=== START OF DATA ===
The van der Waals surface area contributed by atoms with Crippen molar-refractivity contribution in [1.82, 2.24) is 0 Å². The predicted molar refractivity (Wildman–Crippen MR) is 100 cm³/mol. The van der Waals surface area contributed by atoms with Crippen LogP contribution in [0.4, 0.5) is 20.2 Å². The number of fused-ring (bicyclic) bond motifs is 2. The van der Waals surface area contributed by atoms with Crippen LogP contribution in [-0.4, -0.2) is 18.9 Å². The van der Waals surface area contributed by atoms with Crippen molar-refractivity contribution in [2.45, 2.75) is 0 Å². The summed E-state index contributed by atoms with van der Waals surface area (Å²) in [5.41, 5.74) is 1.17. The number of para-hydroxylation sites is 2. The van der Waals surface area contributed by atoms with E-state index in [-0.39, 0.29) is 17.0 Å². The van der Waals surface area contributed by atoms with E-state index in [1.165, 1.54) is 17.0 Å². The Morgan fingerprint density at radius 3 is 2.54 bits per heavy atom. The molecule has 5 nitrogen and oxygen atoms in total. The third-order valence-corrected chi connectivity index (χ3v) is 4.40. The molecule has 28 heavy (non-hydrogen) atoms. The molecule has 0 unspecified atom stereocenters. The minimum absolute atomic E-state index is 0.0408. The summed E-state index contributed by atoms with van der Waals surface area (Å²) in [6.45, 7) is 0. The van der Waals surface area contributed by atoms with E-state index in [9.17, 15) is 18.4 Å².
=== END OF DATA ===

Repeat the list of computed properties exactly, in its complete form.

The van der Waals surface area contributed by atoms with Crippen molar-refractivity contribution in [1.82, 2.24) is 0 Å². The predicted molar refractivity (Wildman–Crippen MR) is 100 cm³/mol. The van der Waals surface area contributed by atoms with Crippen LogP contribution in [0.4, 0.5) is 20.2 Å². The number of fused-ring (bicyclic) bond motifs is 2. The van der Waals surface area contributed by atoms with Crippen LogP contribution in [-0.4, -0.2) is 18.9 Å². The van der Waals surface area contributed by atoms with Crippen molar-refractivity contribution in [2.45, 2.75) is 0 Å². The summed E-state index contributed by atoms with van der Waals surface area (Å²) in [5.41, 5.74) is 1.17. The number of para-hydroxylation sites is 2. The van der Waals surface area contributed by atoms with E-state index in [-0.39, 0.29) is 17.0 Å². The van der Waals surface area contributed by atoms with E-state index in [1.165, 1.54) is 17.0 Å². The Morgan fingerprint density at radius 3 is 2.54 bits per heavy atom. The molecule has 5 nitrogen and oxygen atoms in total. The third-order valence-corrected chi connectivity index (χ3v) is 4.40. The molecule has 28 heavy (non-hydrogen) atoms. The molecule has 0 unspecified atom stereocenters. The minimum absolute atomic E-state index is 0.0408. The summed E-state index contributed by atoms with van der Waals surface area (Å²) in [6.45, 7) is 0. The van der Waals surface area contributed by atoms with E-state index in [9.17, 15) is 18.4 Å².